Nov 15, 2007 22:11 UTC
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The November 2007 issue of Vanity Fair contains an article covering the multi-billion LOGCAP-III contract in Iraq. More specifically, it covers qui tam lawsuits launched by former KBR contractor employees, alleging fraud and/or misconduct on the part of that Halliburton subsidiary. This is no small matter in the USA; the qui tam (“who sues on behalf of the King as well as for himself”) system was instituted by Abraham Lincoln to allow private citizens to sue on the government’s behalf, and collect a share (usually about 18%) of the 3x damages awarded if they win. Many of these individuals are currently represented by Alan Grayson, a lawyer with extensive government contracting experience and the unusual distinction of having been a successful entrepreneur before he began his legal career. Given the expense of these drawn-out contingency-fee suits, the ability to be able to afford $10 million or so in expenses without blinking is no small asset.
Normally, we might just provide a link to the story and move on. Unfortunately, we can’t do that in good conscience, as there are a number of elements in the Vanity Fair article that are overblown, or indicate a weaker understanding of the field than one needs to possess when writing such serious allegations. That would disqualify our coverage in most cases, but there are also some elements that would appear to involve very clear-cut cases of wrongdoing, backed by strong documented evidence.
All of that will eventually be decided in trials, but none of it can be ignored or dismissed on account of the media source. The military and its contractors do not exist in an isolated bubble, and regardless of the source, the content of the allegations must be addressed in the courts of law and of public opinion.
In the end, therefore, an editorial decision was made to be of some service in this debate by pointing out some elements that appear poorly understood in the article and offering additional perspectives, while also listing a number of the more serious and substantive allegations being made by these former contractor employees.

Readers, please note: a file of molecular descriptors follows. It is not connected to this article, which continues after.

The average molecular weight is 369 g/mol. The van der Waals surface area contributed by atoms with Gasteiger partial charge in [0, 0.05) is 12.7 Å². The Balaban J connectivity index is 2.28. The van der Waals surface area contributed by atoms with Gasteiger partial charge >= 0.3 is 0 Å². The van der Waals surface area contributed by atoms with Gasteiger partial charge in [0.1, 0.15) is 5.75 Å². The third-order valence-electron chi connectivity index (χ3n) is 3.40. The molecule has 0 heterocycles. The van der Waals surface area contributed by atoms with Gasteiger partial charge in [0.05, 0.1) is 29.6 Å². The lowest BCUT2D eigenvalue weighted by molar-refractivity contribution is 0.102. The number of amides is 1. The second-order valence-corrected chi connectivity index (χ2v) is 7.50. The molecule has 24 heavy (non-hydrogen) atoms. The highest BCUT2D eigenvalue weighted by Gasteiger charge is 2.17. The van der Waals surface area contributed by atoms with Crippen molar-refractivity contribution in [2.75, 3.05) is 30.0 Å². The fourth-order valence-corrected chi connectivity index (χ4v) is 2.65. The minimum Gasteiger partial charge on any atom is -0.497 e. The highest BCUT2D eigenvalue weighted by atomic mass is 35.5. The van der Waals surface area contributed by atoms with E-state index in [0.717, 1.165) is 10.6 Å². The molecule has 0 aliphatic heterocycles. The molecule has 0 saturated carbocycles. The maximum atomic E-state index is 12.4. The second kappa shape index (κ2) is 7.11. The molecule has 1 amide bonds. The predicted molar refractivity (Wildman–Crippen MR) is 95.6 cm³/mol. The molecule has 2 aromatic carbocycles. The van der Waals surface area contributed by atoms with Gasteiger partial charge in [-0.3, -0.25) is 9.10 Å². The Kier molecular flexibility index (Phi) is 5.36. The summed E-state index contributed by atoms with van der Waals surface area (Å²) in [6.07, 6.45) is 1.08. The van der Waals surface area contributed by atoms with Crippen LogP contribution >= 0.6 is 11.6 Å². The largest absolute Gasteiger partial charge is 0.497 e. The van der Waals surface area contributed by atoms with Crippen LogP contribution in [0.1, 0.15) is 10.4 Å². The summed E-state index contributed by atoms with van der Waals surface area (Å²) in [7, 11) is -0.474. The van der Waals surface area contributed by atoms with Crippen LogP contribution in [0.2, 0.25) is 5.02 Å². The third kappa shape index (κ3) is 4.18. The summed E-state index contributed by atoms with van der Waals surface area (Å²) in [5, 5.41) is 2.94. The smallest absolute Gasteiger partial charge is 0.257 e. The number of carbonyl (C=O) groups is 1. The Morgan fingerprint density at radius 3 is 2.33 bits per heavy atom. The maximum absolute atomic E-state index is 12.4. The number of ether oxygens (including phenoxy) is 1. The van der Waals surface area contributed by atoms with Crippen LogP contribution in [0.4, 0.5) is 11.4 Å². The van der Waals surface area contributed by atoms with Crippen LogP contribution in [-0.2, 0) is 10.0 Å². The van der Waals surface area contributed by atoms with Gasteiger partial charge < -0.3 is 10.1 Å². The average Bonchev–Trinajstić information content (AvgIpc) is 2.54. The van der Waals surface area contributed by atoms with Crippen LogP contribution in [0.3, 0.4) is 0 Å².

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Nov 15, 2007 17:39 UTC
Radar height matters
As “The Hunt for the Affordable Weapon(TM)” noted:
“Just as anti-ballistic missile technology is developing itself for the coming age of the rogue state, America’s nets are slowly being drawn up against the cruise missile threat from those states… and one day, of less-than-states. Persistent surveillance is reaching beyond the limitations of aircraft, and into constant surveillance using lighter-then-air platforms like JLENS tethered aerostats, HAA airships with huge flexible IRIS radars, and even Navy blimps. Fighters are being fitted with AESA radars as the cost of T/R modules drops, and interlocking land and naval defenses include SM-2/3 missiles, mobile SLAMRAAM and MEADS missile launchers, and longer-range systems like THAAD that can be used against air-breathing threats in a pinch. All this is being networked into a single net via developments like Cooperative Engagement Capability, and more. In time, logic will also demand investments like very long-range supersonic ramjet air-air missiles to extend the intercept circle of patrolling aerial platforms, or threaten key enemy assets like AWACS and tankers behind the front lines. All this and more lies ahead, born of necessity in America – and beyond.”
Now the USA’s House Appropriations Committee has mandated both classified and unclassified reports covering domestic cruise missile defense capabilities, their deployment, and their integration into the ballistic missile defense system (BMDS). Aviation Week reports that the Senate has concurred with this language in negotiations, which is likely to place more weight behind, and scrutiny upon, the programs named above. Read Aerospace Daily & Defense Report’s “Attention Turning To Cruise Missiles Defense” for more.
Nov 15, 2007 16:24 UTC
The F-35 Lightning II is a major multinational program intended to produce an “affordably stealthy” multi-role strike fighter that will have three variants: the F-35A conventional version for the US Air Force et. al.; the F-35B Short Take-Off, Vertical Landing for the US Marines, British Royal Navy, et. al.; and the F-35C conventional carrier-launched version for the US Navy. The aircraft is named after Lockheed’s famous WW2 P-38 Lightning, and the Mach 2, stacked-engine English Electric (now BAE) Lightning jet. System development partners included The USA & Britain (Tier 1), Italy and the Netherlands (Tier 2), and Australia, Canada, Denmark, Norway and Turkey (Tier 3). Singapore and Israel are “Security Cooperation Partners.” Now the challenge is agreeing on production phase membership and arrangements, to be followed by initial purchase commitments around 2008-2009.
This article covers the $300 billion international program’s events, main contracts, and ancillary programs during FY/CY 2007. For more recent updates, see 2009-2010 JSF news and contracts.
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